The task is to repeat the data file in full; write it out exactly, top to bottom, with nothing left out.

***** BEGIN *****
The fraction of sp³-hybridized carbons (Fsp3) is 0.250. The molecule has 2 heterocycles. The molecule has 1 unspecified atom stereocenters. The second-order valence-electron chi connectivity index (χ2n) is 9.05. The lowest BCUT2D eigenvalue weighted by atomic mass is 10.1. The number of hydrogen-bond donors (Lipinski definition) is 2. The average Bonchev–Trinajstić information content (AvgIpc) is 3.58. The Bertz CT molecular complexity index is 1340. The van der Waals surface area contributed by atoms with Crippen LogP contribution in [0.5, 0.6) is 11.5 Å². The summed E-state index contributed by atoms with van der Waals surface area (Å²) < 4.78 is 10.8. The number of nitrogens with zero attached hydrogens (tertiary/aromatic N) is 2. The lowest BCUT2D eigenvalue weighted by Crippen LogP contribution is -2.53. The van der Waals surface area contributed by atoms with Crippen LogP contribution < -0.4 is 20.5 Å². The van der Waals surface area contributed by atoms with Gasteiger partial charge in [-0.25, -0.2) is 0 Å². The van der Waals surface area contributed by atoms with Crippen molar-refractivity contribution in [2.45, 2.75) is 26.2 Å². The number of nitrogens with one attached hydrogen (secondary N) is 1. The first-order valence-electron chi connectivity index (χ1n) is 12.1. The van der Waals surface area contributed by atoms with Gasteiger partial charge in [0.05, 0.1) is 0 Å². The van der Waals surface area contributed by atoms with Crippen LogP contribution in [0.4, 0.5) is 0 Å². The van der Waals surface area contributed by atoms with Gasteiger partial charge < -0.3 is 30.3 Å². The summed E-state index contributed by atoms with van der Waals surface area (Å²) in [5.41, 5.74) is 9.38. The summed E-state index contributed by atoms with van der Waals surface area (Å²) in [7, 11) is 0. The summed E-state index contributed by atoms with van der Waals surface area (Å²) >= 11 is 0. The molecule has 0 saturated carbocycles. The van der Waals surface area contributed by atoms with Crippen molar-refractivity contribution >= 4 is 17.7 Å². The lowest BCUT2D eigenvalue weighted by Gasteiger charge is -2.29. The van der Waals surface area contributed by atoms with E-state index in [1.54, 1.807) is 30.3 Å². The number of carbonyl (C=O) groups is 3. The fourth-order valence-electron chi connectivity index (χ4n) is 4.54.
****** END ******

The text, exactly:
The fraction of sp³-hybridized carbons (Fsp3) is 0.250. The molecule has 2 heterocycles. The molecule has 1 unspecified atom stereocenters. The second-order valence-electron chi connectivity index (χ2n) is 9.05. The lowest BCUT2D eigenvalue weighted by atomic mass is 10.1. The number of hydrogen-bond donors (Lipinski definition) is 2. The average Bonchev–Trinajstić information content (AvgIpc) is 3.58. The Bertz CT molecular complexity index is 1340. The van der Waals surface area contributed by atoms with Crippen LogP contribution in [0.5, 0.6) is 11.5 Å². The summed E-state index contributed by atoms with van der Waals surface area (Å²) < 4.78 is 10.8. The number of nitrogens with zero attached hydrogens (tertiary/aromatic N) is 2. The lowest BCUT2D eigenvalue weighted by Crippen LogP contribution is -2.53. The van der Waals surface area contributed by atoms with Crippen LogP contribution < -0.4 is 20.5 Å². The van der Waals surface area contributed by atoms with Gasteiger partial charge in [-0.25, -0.2) is 0 Å². The van der Waals surface area contributed by atoms with Crippen molar-refractivity contribution in [2.45, 2.75) is 26.2 Å². The number of nitrogens with one attached hydrogen (secondary N) is 1. The first-order valence-electron chi connectivity index (χ1n) is 12.1. The van der Waals surface area contributed by atoms with Gasteiger partial charge in [0.05, 0.1) is 0 Å². The van der Waals surface area contributed by atoms with Crippen LogP contribution in [0.4, 0.5) is 0 Å². The van der Waals surface area contributed by atoms with Gasteiger partial charge < -0.3 is 30.3 Å². The summed E-state index contributed by atoms with van der Waals surface area (Å²) in [5.41, 5.74) is 9.38. The summed E-state index contributed by atoms with van der Waals surface area (Å²) in [7, 11) is 0. The summed E-state index contributed by atoms with van der Waals surface area (Å²) >= 11 is 0. The molecule has 0 saturated carbocycles. The van der Waals surface area contributed by atoms with Crippen molar-refractivity contribution >= 4 is 17.7 Å². The lowest BCUT2D eigenvalue weighted by Gasteiger charge is -2.29. The van der Waals surface area contributed by atoms with E-state index in [1.54, 1.807) is 30.3 Å². The number of carbonyl (C=O) groups is 3. The fourth-order valence-electron chi connectivity index (χ4n) is 4.54.